Swansea mum and son attend launch of centre

Swansea mum and son attend launch of centre
Swansea mum and son attend launch of centre

Swansea mum and son attend launch of centre

A Swansea woman and her autistic son were special guests at the official launch of an £18 million autism centre in Staffordshire, England, last week.

The Caudwell International Children’s Centre is the UK’s first purpose built facility dedicated to the assessment, support and research of neurodevelopmental conditions, including autism.

The centre, located in Keele, will support the beneficiaries of Caudwell Children, the national charity that provides practical and emotional support to disabled children and their families.

Karenza Cassidy, aged 49, and her 19-year-old son Eddie, were invited to the launch in recognition of 11 years of support for her son from the charity.

When Karenza initially contacted the charity to ask for help, in 2007, Eddie was non-verbal.

Since then Caudwell Children’s Family Services team has enabled Eddie to access the support that he’s needed to lead as happy, active and independent life as possible.

Over 150 guests, including families, donors, academics, celebrity ambassadors and associated stakeholders, were treated to a drinks and cape reception before they enjoyed a series of speeches and presentations in front of a ‘Thank You’ wall at the centre, designed to recognise those who have supported the charity.

This was followed by guided tours of the building where guests visited the state-of-the-art assessment suites, sensory garden, sensory play room, music room, recording studio and corporate facilities.

“It was incredibly exciting to see the new Caudwell Children’s International Centre with my son who is now a young adult with autism,” explained Karenza. “When my son was diagnosed 18 years ago nothing like this existed, it was a bleak, clinical environment that felt quite uninviting and not suitable for the harrowing assessment and diagnosis that we were about to experience.”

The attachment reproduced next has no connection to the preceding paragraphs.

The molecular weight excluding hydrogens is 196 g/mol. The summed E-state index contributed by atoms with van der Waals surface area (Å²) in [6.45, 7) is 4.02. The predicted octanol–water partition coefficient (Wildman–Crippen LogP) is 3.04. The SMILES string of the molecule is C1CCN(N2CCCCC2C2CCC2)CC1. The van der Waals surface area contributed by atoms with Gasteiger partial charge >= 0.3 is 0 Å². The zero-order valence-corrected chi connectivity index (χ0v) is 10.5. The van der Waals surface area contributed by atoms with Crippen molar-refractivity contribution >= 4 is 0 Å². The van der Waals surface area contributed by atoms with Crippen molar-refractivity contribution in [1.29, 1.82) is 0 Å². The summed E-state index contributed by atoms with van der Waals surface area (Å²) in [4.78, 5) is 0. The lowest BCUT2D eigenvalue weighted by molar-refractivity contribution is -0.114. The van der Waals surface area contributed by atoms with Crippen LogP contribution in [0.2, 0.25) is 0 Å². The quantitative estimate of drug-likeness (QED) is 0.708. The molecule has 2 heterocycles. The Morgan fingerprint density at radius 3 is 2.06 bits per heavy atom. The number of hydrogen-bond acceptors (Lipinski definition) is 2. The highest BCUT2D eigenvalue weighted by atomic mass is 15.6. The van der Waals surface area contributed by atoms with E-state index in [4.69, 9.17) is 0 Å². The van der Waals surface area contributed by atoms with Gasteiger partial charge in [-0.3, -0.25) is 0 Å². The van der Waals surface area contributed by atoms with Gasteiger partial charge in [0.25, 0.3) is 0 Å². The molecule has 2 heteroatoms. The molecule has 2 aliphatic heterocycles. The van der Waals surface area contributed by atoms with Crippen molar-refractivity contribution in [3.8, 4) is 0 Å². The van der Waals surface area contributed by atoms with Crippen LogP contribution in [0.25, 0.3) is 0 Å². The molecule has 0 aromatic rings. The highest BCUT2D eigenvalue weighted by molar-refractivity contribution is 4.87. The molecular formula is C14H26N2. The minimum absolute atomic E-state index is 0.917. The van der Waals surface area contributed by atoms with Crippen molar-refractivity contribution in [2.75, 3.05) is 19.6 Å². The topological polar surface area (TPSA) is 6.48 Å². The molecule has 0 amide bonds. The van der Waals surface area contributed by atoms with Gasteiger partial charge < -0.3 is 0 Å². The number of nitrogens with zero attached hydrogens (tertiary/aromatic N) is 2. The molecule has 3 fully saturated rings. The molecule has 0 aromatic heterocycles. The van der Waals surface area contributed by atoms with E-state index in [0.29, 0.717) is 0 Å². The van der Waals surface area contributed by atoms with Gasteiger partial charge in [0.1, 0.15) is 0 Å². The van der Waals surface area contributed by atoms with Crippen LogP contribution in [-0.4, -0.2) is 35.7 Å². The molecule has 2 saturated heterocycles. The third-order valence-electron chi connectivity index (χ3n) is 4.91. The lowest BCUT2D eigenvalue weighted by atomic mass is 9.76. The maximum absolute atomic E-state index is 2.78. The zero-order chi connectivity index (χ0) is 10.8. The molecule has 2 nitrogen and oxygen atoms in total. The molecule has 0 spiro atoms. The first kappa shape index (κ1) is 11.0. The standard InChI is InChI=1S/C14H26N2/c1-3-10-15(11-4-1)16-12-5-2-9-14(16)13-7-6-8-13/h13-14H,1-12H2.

Having visited the Centre Karenza believes that it will have a huge impact on the lives of autistic children and their families. She said: “When we arrived at the centre last week, my son was a little overwhelmed by the amount of people who attended the launch, so we proceeded to the sensory garden where he quickly calmed down.  

“He thoroughly enjoyed exploring this fabulous facility and after his time in the sensory garden, which he was reluctant to leave, we visited the music area and Occupational Therapist suites which were also impressive.  

“Every detail is so well-thought out, so autism friendly and the beautiful green surroundings were a bonus.  I’m sure if we’d had access to a centre like this for my son it would have started our journey with purpose and hope.”

Peter Andre, the singer and television presenter who is an ambassador for the charity, was pleased to attend the launch. As he explained: “I’m delighted to be supporting the charity today at the launch of this incredible centre.

“I first met the founder, John Caudwell, years ago and he spoke about the worthwhile work that Caudwell Children do.

“This centre will help so many children with autism and their families.”  

Trudi Beswick, CEO of Caudwell Children, says that she’s delighted that the centre has finally opened. She said: “We have spent the last 19 years listening to families consistently telling us they do not get the support they need.

“It is their stories that are at the heart of this project and their needs have shaped the service in the centre.

“When all the evidence points to the long-term benefits of early intervention, the delays families face waiting for a diagnosis are not acceptable and Caudwell Children aims to change the way families, like Karensa’s, access support and prove there is a better way.

“By keeping the needs of autistic children and families at the forefront of our services and helping as many children as possible at the Centre, we will develop the necessary body of evidence to ultimately influence clinical guidelines and collaborate with partners to make lasting impact on society’s understanding and acceptance of autism, changing the futures of autistic people in the UK and internationally.” 

You can find out more about the Caudwell International Children’s Centre and its new Autism Service here. 

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